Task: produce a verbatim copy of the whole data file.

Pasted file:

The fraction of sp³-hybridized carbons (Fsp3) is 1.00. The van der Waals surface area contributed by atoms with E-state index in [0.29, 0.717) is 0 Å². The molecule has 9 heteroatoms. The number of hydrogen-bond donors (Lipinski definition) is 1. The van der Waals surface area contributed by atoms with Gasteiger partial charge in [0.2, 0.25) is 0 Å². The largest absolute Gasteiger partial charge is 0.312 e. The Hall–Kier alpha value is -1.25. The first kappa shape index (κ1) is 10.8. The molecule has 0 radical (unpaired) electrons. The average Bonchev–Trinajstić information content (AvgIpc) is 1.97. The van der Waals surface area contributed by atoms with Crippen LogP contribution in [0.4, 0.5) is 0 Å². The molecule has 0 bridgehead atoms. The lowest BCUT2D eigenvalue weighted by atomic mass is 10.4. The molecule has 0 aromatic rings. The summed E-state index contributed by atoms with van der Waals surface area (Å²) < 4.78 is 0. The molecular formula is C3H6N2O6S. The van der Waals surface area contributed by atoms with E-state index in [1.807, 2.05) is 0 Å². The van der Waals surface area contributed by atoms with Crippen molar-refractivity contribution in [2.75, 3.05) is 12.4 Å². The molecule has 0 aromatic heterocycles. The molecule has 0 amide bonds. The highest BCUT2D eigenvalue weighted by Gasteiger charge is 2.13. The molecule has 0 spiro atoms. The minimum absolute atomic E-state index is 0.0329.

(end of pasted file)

The fraction of sp³-hybridized carbons (Fsp3) is 1.00. The van der Waals surface area contributed by atoms with E-state index in [0.29, 0.717) is 0 Å². The molecule has 9 heteroatoms. The number of hydrogen-bond donors (Lipinski definition) is 1. The van der Waals surface area contributed by atoms with Gasteiger partial charge in [0.2, 0.25) is 0 Å². The largest absolute Gasteiger partial charge is 0.312 e. The Hall–Kier alpha value is -1.25. The first kappa shape index (κ1) is 10.8. The molecule has 0 radical (unpaired) electrons. The average Bonchev–Trinajstić information content (AvgIpc) is 1.97. The van der Waals surface area contributed by atoms with Crippen LogP contribution in [0.4, 0.5) is 0 Å². The molecule has 0 bridgehead atoms. The lowest BCUT2D eigenvalue weighted by atomic mass is 10.4. The molecule has 0 aromatic rings. The summed E-state index contributed by atoms with van der Waals surface area (Å²) < 4.78 is 0. The molecular formula is C3H6N2O6S. The van der Waals surface area contributed by atoms with E-state index in [1.807, 2.05) is 0 Å². The van der Waals surface area contributed by atoms with Crippen molar-refractivity contribution in [2.75, 3.05) is 12.4 Å². The molecule has 0 aromatic heterocycles. The molecule has 0 amide bonds. The highest BCUT2D eigenvalue weighted by Gasteiger charge is 2.13. The molecule has 0 spiro atoms. The minimum absolute atomic E-state index is 0.0329.